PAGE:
Contrary to popular belief, alternative keyboard layouts exist that surpass the QWERTY layout. The Colemak layout is likely the most efficient alternative layout in existence; it’s comfortable, designed for touch typing, efficient, fast, and works for over 40 different languages.
Let’s explore the history of the QWERTY layout, then look at the Colemak layout.
The QWERTY Layout
The QWERTY layout is an archaic layout designed for use with early typewriters. Due to the fact that manufacturers have chosen the QWERTY layout for mass production, it’s led most people to the erroneous assumption that there are no better alternatives.
The QWERTY layout came about as a result of several potential layouts for the typewriter starting with that which Christopher Latham Sholes developed in the early 1870s.
In 1873, the rights to manufacture the typewriter that Sholes had developed made its way to Remington. Historical rumors say that they changed the layout so that salesmen could impress potential customers by typing out “TYPE WRITER” in front of them.
The QWERTY layout became the standard layout for most typewriters since the Remington No. 2 became a success in 1878. It’s been in use as the predominant keyboard layout ever since then. Here’s a resource for more information and learning about the QWERTY layout.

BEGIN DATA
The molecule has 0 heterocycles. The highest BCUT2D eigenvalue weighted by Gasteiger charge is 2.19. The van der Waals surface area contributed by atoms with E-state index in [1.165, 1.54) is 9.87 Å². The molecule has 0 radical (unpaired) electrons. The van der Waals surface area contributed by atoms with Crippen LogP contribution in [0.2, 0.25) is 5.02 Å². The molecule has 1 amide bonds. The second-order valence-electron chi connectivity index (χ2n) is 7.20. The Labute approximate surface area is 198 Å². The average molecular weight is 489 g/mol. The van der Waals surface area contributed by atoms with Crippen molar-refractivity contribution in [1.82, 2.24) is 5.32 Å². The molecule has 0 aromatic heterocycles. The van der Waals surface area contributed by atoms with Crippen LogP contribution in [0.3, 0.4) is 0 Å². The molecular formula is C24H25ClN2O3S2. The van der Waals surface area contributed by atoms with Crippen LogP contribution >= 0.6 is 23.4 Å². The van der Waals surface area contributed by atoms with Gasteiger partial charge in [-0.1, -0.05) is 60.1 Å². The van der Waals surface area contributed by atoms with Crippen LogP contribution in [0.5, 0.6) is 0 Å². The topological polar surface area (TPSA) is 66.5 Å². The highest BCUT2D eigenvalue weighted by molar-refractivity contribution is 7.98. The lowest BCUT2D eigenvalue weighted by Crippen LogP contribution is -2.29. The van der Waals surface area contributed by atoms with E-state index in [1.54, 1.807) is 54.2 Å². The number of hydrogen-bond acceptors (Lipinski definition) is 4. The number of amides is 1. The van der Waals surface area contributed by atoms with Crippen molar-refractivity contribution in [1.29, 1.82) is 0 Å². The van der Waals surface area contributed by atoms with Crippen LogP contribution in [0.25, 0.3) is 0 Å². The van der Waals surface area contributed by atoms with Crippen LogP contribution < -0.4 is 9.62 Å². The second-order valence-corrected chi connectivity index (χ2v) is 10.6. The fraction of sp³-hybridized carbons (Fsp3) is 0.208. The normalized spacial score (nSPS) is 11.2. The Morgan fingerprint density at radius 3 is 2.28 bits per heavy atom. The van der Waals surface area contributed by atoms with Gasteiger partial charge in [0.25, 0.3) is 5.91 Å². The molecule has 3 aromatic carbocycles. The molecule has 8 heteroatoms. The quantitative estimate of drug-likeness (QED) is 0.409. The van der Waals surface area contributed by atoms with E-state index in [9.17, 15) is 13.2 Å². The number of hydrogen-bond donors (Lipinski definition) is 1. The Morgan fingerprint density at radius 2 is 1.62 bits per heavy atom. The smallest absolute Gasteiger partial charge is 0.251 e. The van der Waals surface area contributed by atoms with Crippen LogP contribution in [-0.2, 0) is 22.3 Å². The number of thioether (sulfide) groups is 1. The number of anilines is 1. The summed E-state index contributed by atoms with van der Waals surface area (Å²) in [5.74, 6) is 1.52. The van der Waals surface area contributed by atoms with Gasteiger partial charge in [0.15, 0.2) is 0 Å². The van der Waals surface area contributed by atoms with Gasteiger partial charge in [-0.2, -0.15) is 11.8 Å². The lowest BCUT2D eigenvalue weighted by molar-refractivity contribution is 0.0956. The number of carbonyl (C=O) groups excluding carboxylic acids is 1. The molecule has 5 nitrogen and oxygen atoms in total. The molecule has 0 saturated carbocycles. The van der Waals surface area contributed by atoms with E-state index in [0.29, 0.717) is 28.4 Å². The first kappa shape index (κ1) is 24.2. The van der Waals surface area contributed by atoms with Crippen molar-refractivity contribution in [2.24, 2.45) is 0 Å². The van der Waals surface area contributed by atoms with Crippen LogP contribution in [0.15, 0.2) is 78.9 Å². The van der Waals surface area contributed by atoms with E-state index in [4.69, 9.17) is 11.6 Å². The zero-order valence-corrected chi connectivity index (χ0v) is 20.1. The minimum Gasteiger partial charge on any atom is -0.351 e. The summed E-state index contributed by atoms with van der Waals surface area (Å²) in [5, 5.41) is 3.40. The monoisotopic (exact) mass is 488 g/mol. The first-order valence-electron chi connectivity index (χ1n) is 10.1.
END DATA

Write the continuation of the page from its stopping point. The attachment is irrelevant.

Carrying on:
History and Development of the Colemak Layout
The inefficient design of the QWERTY layout for computers has been recognized as an ongoing problem. Development of the JCUKEN and DVORAK layouts has occurred in response to this, but many people found these layouts too alien to grow familiar with due to the fact that every key was moved.
The Colemak layout was developed with two ideas in mind. It should be more efficient than the QWERTY layout, and it should retain the majority of shortcuts to facilitate an easier time learning how to use it.
The Colemak layout accomplishes both of these concepts and retains the efficiency provided by layouts such as the DVORAK keyboard layout. It minimizes finger travel distance by making heavy use of the home row keys.
Another difference of the Colemak layout is that it lacks a Caps Lock key, which is replaced with an additional Backspace key on most keyboards.
Who Benefits from the Colemak Layout?
There are a number of professions and groups of people who benefit from switching to the Colemak layout.
Writers, professionals in the field of information technology, legal professionals, students, teachers and office personnel will all find that the Colemak layout feels both more comfortable and tends to increase their words per minute. Anyone who has to type large amounts of text will benefit from switching to a Colemak layout.
You can learn more about Colemak here.